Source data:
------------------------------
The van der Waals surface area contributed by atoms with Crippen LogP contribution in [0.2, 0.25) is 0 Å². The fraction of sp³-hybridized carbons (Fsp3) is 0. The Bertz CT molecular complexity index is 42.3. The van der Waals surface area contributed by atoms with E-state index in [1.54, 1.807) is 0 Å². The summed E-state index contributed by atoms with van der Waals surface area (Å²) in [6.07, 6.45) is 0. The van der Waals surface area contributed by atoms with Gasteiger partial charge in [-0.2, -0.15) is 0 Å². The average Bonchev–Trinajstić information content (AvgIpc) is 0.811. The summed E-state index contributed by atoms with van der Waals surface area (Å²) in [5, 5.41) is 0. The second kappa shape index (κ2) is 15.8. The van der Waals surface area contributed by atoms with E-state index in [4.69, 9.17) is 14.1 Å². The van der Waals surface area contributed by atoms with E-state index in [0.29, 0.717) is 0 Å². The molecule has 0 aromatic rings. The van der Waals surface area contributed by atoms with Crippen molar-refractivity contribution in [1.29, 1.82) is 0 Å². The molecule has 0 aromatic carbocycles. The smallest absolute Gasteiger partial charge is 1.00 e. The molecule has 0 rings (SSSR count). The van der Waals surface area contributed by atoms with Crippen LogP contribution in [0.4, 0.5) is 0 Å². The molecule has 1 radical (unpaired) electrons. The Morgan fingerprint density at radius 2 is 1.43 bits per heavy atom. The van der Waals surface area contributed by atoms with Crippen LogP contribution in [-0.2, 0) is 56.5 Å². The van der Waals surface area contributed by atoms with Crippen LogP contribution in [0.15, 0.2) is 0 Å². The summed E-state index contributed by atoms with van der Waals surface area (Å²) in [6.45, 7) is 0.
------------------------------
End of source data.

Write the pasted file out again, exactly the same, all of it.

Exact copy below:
The van der Waals surface area contributed by atoms with Crippen LogP contribution in [0.2, 0.25) is 0 Å². The fraction of sp³-hybridized carbons (Fsp3) is 0. The Bertz CT molecular complexity index is 42.3. The van der Waals surface area contributed by atoms with E-state index in [1.54, 1.807) is 0 Å². The summed E-state index contributed by atoms with van der Waals surface area (Å²) in [6.07, 6.45) is 0. The van der Waals surface area contributed by atoms with Gasteiger partial charge in [-0.2, -0.15) is 0 Å². The average Bonchev–Trinajstić information content (AvgIpc) is 0.811. The summed E-state index contributed by atoms with van der Waals surface area (Å²) in [5, 5.41) is 0. The second kappa shape index (κ2) is 15.8. The van der Waals surface area contributed by atoms with E-state index in [4.69, 9.17) is 14.1 Å². The van der Waals surface area contributed by atoms with E-state index in [0.29, 0.717) is 0 Å². The molecule has 0 aromatic rings. The van der Waals surface area contributed by atoms with Crippen molar-refractivity contribution in [1.29, 1.82) is 0 Å². The molecule has 0 aromatic carbocycles. The smallest absolute Gasteiger partial charge is 1.00 e. The molecule has 0 rings (SSSR count). The van der Waals surface area contributed by atoms with Crippen LogP contribution in [0.4, 0.5) is 0 Å². The molecule has 1 radical (unpaired) electrons. The Morgan fingerprint density at radius 2 is 1.43 bits per heavy atom. The van der Waals surface area contributed by atoms with Crippen LogP contribution in [-0.2, 0) is 56.5 Å². The van der Waals surface area contributed by atoms with Crippen LogP contribution in [0.15, 0.2) is 0 Å². The summed E-state index contributed by atoms with van der Waals surface area (Å²) in [6.45, 7) is 0.